Herbs fresh and dried
12:50 PM | Author: Atie
Whether you have your own herb garden or purchase your fresh herbs from the grocer or market, drying herbs is a great way to preserve them for later use. Drying herbs isn't a complicated procedure, and you don't need any special equipment or appliances to be successful.

Certain recipes require fresh herbs as the central component of the dish. You wouldn't want to use dried basil in the classic Italian salad that layers mozzarella, tomatoes and basil leaves. Other recipes may be enhanced by fresh herbs but you could still get similar results using a dried version. A salad dressing where the dried herbs would become saturated is a good example.

There are two basic ways to dry fresh herbs: air drying and heat drying. Air drying takes longer, but results in a more flavorful product. Heat drying is quicker, but the addition of heat to the process can, in effect, cook the herb and cause it to loose some of its flavor. Both methods, however, result in aromatic dried herbs that can last up to two years if stored properly.

Dried bay leaf
Herbs are a great way to give the dish you are creating a more rounded and flavorful experience. Both herb types have a spot in my kitchen as their uses are different.

Dried herbs are great for cooking entree's that will take a longer time to cook. In a soup or on top of a roasting chicken or turkey for example. Where as fresh herbs would just burn on the chicken, dried will give a nice crispness and flavor. Some dried herbs are much more concentrated in flavor so a little goes a long way. Herbs like rosemary and oregano tend to be full flavor and can be over powering so always start with a little and add more as you see fit. Dried herbs keep best in a cool cabinet and usually last 4 to 6 months for the best flavors.

When creating dishes with just a few ingredients only the best and freshest should be used. With minimal ingredients, the ingredients are the "stars". This is when you want to use fresh herbs. The sweet lemony, earthy, anise flavor of basil is a great way to brighten a finished pasta dish or create a pesto . Not only does this fresh herb add beautiful flavor but color as well.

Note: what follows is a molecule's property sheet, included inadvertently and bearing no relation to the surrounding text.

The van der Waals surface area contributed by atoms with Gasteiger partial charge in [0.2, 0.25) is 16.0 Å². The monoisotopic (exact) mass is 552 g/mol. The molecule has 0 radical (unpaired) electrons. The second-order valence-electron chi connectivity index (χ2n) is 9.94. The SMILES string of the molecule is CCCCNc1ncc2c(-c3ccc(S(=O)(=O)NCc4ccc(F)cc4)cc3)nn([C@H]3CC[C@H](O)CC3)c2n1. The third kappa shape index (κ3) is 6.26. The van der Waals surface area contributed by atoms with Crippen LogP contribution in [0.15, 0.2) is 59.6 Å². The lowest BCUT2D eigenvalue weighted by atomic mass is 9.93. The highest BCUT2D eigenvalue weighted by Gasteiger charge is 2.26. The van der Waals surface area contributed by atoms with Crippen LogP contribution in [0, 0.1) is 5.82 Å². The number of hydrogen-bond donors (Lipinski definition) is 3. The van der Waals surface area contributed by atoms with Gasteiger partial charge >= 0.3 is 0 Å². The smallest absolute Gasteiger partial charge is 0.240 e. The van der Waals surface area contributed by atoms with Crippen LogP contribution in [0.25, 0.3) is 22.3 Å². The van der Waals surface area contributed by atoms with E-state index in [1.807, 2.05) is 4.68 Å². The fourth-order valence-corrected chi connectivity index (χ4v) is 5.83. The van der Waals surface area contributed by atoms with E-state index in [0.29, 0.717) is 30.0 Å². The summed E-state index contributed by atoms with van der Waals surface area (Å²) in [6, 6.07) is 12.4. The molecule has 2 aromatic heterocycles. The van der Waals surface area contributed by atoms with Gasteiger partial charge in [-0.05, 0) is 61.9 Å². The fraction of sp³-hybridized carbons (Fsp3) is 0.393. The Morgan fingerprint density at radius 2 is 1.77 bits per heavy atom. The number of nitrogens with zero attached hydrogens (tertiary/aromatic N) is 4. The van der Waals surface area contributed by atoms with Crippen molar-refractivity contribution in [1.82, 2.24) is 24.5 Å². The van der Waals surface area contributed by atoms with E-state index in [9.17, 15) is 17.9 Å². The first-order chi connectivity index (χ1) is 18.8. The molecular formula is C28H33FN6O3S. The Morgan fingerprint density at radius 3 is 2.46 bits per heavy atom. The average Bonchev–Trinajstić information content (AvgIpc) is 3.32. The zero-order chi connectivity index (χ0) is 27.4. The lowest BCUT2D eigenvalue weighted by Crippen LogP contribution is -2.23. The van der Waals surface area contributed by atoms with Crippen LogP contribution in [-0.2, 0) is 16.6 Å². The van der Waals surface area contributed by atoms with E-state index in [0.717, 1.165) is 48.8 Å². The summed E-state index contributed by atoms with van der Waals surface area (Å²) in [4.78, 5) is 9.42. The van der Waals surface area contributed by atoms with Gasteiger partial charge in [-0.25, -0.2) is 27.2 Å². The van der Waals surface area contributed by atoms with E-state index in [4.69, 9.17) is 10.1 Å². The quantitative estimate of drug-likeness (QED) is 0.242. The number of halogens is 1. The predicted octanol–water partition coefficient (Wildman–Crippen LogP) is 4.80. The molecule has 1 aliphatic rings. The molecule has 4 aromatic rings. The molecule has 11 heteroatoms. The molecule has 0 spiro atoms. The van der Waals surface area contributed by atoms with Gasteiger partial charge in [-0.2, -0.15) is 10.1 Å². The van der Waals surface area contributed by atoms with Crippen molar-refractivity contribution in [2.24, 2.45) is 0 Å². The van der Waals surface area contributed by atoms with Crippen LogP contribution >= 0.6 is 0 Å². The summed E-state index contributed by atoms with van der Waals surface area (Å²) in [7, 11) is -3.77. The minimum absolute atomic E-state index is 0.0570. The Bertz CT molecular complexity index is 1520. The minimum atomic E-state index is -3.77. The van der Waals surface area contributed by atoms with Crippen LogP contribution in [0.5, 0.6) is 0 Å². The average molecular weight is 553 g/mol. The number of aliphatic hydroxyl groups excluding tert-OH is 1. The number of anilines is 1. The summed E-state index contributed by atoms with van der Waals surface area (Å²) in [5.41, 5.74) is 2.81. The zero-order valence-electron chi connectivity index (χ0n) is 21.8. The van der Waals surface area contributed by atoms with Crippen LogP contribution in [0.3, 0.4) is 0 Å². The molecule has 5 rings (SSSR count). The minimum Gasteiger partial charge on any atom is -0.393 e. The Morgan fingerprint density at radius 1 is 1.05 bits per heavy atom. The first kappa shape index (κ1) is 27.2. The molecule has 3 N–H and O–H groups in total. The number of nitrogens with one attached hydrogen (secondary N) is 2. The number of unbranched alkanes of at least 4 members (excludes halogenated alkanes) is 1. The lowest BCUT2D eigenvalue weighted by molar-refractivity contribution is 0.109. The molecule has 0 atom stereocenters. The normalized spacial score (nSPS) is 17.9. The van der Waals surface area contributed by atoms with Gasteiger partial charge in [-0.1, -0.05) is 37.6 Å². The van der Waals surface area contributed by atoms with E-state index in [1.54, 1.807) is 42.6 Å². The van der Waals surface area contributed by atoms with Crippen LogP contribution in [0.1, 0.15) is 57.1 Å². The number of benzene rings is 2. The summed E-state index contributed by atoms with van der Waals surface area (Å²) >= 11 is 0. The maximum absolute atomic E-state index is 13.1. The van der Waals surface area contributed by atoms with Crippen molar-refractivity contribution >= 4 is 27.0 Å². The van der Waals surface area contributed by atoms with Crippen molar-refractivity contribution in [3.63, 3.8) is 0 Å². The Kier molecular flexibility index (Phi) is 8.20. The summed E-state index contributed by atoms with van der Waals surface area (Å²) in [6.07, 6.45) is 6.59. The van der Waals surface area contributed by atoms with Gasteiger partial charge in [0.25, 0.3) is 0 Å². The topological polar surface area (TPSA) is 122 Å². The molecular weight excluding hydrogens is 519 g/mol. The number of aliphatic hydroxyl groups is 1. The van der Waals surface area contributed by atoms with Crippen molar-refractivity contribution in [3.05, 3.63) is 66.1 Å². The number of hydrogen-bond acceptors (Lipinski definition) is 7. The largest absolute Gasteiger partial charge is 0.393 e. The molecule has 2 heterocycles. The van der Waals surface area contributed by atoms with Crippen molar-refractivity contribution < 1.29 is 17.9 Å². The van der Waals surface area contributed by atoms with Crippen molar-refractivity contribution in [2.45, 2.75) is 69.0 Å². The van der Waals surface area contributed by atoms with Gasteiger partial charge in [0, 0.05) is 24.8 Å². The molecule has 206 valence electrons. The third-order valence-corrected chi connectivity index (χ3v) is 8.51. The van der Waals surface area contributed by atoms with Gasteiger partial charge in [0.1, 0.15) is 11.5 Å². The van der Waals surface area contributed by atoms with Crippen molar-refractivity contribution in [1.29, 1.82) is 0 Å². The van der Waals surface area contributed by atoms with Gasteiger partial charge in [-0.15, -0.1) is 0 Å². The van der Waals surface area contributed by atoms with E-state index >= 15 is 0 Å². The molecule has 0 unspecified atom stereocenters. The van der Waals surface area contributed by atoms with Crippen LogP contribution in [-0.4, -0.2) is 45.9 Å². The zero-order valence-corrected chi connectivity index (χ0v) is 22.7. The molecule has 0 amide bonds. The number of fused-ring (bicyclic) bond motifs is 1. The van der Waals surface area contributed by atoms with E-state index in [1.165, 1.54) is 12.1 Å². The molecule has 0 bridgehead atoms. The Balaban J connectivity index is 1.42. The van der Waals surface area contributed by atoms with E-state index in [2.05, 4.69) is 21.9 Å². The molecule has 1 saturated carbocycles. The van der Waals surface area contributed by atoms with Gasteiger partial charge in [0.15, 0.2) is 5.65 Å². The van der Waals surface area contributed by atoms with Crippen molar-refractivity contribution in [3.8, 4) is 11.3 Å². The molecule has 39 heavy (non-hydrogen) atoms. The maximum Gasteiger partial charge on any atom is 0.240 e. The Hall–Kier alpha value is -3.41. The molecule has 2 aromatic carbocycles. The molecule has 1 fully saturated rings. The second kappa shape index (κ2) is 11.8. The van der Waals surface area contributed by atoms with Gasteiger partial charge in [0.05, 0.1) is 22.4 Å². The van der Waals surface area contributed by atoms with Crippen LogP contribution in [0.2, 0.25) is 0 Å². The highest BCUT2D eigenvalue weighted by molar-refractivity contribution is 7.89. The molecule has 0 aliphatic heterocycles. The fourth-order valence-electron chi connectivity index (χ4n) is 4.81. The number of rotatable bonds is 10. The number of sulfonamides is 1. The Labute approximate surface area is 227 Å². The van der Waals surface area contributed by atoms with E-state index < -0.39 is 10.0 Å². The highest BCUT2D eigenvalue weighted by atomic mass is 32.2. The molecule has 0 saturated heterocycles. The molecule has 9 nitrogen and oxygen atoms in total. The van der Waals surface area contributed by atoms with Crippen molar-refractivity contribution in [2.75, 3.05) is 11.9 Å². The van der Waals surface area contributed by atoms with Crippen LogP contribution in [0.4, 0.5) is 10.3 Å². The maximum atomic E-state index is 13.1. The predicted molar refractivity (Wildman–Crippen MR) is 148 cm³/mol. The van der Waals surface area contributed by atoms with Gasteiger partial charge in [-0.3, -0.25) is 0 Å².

Fresh herbs bring a finishing touch to many types of dishes. Some dill on new red potatoes give some extra life to the earthy potato flavor or that fresh caught fish gets a punch of flavor from a light basil sauce with creme fresh.

Fresh herbs are easy to have around as well , as many will do great on a kitchen window sill. Many Bay area communities have farmers markets year round so if growing them yourself is not a goal there are local organic business that sell many to choose from. Local super markets as well carry a variety of fresh herbs. Finding a Mexican or Asian market will cover many fresh and dried herbs too. A great way to try something different.

Using Dried Herbs

When you're ready to use your stored, dried herbs, crumble them in your hands before adding to your recipe. This will allow the aroma and flavor to escape the dried leaves much better than adding the whole herb at once. Alternatively, use a mortar and pestle to finely grind your herbs.

As they age, dried herbs tend to lose their flavor and potency. If you're using older herbs, add a little more than the recipe calls for in order to get the maximum taste in your food.

Herbs are also a great way to add flavor and use less salt.

Both types of herbs are useful and have a place in the kitchen!

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